As part of the centenary of the 1916 Rising the RHA invited photographer David Farrell to respond to the broader subject of European events and the mutual anniversary of the conflict in The Somme which gripped the continent in the same year. This initial brief was explored and expanded on, and eventually saw Farrell comment on Ireland in the fifty years since the 50th Anniversary celebrations of The Rising in 1966. To Farrell these years represent the period of greatest social and political change since the founding of the state. 2016 as a whole is a year of statewide revisionism, and this is echoed by Farrell in his decision to revisits a trilogy of works he had begun in the ‘90’s but were never exhibited at the time.
Displayed are over sixty images in a variety of sizes and in colour as well as black and white. Uniform across all images is their presentation as raw prints with simple pins. This approach helps and encourages the viewer to create a narrative which flows and has rhythm. The content of these photographs represent powerful memory recollections. The history of the church and state and its intertwined position within Irish society is highlighted through Farrell’s documentary style. While these events are presented in a more suggestive style, the history of the troubles – and specifically that of the the Disappeared and the subsequent search for their remains – is laid bare in a more direct approach. Cultural gatherings, including World Cups and ocean swims, mimic their religious counterparts and further highlights the entrenched position that the church held in post-Emergency Ireland. The republican heritage of our nationality is heavily linked via religious iconography particularity the Glasnevin memorial. All of these elements are balanced meticulously and serve to show the diverse melting pot that is the notion of ‘Irishness’.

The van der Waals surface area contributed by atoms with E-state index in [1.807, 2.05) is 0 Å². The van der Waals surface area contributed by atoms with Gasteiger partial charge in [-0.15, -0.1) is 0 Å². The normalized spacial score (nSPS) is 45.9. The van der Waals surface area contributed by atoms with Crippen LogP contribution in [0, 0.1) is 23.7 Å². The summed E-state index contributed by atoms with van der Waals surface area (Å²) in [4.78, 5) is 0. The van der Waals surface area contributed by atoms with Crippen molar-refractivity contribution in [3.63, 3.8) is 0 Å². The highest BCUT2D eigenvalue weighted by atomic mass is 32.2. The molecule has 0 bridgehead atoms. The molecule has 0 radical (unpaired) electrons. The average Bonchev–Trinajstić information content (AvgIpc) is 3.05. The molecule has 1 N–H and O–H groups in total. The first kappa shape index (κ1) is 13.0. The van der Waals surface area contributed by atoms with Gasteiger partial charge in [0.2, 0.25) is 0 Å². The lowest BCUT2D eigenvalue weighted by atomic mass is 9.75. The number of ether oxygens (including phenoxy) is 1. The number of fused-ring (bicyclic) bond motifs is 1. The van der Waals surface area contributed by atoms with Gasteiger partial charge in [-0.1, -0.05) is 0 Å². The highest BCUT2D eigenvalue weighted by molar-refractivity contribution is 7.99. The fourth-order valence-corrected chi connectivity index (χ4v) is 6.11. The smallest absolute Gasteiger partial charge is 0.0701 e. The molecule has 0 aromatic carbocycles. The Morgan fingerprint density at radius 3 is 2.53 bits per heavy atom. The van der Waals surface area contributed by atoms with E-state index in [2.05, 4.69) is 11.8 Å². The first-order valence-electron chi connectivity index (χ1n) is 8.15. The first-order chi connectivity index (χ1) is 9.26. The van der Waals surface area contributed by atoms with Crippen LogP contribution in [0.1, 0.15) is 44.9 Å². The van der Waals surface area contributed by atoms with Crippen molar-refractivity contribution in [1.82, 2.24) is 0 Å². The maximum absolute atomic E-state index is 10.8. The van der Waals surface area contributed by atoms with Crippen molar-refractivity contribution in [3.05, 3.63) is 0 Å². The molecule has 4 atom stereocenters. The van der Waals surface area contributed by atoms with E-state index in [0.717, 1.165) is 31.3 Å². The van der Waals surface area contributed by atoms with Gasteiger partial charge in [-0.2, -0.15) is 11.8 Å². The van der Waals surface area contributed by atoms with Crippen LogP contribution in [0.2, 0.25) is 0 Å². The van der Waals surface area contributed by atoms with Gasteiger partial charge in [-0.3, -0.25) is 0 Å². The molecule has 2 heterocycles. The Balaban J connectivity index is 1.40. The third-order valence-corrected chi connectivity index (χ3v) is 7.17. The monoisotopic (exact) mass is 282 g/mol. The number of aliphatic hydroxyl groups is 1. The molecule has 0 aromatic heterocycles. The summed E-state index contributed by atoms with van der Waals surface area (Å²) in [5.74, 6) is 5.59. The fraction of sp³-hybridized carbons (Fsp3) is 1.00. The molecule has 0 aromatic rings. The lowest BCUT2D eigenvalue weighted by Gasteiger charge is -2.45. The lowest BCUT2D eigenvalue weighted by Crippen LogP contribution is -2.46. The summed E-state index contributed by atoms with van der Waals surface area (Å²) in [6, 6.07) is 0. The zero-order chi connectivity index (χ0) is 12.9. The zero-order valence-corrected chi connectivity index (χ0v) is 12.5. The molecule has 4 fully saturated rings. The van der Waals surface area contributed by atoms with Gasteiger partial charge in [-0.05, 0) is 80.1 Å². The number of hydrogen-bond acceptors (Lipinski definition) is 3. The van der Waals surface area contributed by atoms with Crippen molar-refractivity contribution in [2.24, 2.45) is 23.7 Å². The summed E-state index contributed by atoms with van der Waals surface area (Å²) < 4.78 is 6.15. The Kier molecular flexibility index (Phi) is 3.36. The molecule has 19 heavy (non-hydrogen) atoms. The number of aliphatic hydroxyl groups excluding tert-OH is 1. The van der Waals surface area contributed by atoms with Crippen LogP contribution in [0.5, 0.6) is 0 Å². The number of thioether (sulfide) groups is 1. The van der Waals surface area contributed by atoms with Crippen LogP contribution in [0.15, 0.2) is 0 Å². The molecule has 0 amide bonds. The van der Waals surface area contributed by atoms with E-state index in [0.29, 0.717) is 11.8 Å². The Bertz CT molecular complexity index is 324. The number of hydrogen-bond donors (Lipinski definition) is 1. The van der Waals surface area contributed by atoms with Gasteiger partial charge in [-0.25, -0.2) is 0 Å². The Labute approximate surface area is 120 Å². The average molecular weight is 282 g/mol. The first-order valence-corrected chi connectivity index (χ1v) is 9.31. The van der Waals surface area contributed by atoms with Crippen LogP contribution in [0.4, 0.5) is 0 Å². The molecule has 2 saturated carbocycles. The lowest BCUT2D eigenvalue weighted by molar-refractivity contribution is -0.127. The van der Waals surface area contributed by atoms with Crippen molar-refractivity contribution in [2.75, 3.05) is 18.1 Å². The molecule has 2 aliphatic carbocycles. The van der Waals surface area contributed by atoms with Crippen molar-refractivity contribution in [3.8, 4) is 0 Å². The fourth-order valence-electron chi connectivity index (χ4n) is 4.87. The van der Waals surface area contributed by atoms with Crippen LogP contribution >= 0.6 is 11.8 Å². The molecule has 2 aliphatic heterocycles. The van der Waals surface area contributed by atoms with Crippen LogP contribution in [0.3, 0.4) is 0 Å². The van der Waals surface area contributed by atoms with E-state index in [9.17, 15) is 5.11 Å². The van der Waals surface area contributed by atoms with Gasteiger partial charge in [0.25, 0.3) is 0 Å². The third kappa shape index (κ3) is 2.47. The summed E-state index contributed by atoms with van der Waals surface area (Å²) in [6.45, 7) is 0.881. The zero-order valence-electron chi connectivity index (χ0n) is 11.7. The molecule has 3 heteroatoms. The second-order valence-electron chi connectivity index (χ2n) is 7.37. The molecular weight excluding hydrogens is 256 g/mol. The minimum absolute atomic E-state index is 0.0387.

Farrell’s images are devoid of titles with each instead being provided with a location, some are specific while many are simply listed as Dublin. Specific years are provided for a minority of the images on display with the vast majority being labelled as ‘sometime in the early nineties’. A select few are also provided with background information to help guide the viewer rather than direct them. This decision, along with inclusion of the word ‘Almost’ in the exhibition’s title, removes a definite from the work on show and allows a personal manipulation of the images to extract a context and meaning. Many of those who visit Before, During, After …Almost will find and recognise their own cultural identifiers of Ireland, both past and present, within the imagery Farrell has selected. The joy of this exhibition is finding them and piecing together your own narrative.